Members of the House Subcommittee on Financial Institutions and Consumer Credit expressed concern on Tuesday that the CFPB’s qualified mortgage rule will reduce qualified homeowners’ access to credit.
The QM—or ability-to-repay rule—mandated under Dodd-Frank requires lenders to determine a borrower’s ability to meet their financial obligations for certain types of higher-priced mortgages.
Under the rule, a consumer’s debt-to-income rule cannot exceed 43 percent of the consumer’s total monthly income. The rule also requires creditors to retain evidence of compliance with the rule for three years after an applicable loan is originated.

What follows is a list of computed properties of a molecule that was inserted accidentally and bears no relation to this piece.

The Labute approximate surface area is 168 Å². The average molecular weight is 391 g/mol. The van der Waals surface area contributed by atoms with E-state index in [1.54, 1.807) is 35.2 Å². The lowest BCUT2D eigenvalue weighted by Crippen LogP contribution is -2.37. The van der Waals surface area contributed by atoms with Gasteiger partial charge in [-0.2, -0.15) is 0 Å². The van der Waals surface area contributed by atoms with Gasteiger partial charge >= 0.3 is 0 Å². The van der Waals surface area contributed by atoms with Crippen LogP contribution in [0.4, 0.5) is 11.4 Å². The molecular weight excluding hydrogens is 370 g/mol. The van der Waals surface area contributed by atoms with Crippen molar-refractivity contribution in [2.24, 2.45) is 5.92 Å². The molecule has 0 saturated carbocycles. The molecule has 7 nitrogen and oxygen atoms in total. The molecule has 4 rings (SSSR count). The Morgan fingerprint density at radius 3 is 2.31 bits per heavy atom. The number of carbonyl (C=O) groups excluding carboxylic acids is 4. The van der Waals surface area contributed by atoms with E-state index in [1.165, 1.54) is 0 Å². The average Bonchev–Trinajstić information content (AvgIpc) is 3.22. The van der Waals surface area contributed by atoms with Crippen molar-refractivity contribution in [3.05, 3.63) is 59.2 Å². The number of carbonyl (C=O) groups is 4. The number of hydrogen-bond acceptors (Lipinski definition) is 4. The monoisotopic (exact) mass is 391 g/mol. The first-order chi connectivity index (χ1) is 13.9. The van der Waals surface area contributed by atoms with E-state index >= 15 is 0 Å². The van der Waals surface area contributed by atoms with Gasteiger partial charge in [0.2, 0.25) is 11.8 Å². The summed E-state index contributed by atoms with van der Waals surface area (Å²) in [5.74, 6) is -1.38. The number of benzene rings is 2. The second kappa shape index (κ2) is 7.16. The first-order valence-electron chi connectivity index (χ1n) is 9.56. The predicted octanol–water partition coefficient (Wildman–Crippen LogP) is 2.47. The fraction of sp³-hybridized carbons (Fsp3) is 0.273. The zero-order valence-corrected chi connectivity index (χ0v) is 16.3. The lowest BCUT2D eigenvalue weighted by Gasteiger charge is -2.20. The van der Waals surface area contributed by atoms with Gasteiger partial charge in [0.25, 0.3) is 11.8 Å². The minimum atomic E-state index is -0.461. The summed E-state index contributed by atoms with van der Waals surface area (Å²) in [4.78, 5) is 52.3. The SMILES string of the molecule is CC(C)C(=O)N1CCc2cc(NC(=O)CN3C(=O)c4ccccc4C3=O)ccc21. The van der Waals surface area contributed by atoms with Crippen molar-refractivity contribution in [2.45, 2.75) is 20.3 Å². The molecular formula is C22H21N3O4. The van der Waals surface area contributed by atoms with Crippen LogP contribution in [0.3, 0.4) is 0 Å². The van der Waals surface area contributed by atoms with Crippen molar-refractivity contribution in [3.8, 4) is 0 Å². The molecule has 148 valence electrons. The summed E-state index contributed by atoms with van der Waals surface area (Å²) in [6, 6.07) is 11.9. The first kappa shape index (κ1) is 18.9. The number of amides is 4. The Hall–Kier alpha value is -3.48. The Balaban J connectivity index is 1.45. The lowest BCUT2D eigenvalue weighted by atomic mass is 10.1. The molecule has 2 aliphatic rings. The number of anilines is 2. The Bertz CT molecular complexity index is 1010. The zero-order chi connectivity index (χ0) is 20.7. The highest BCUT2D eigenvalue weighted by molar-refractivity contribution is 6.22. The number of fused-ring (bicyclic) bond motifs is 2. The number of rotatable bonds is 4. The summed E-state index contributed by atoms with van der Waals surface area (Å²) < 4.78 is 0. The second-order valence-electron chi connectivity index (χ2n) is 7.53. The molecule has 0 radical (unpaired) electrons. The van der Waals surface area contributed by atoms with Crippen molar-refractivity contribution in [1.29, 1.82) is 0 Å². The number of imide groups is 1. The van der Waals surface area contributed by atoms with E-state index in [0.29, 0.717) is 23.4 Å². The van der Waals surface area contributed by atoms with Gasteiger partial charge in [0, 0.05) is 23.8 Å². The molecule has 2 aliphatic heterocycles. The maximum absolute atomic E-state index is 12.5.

Many financial institutions have already said they would cut back on extending certain mortgages as a result of the rule, and the rule could further reduce access to credit.
“My main concern with the QM rule is that the people who do not fit the one-size-fits all criteria for QM loans will not be able to access mortgage credit,” Subcommittee Chairman Shelley Moore Capito said. “Despite the CFPB’s claims that lenders will issue non-QM mortgages, my conversations with lenders lead me to believe that few, if any, will be willing to issue these types of mortgages.”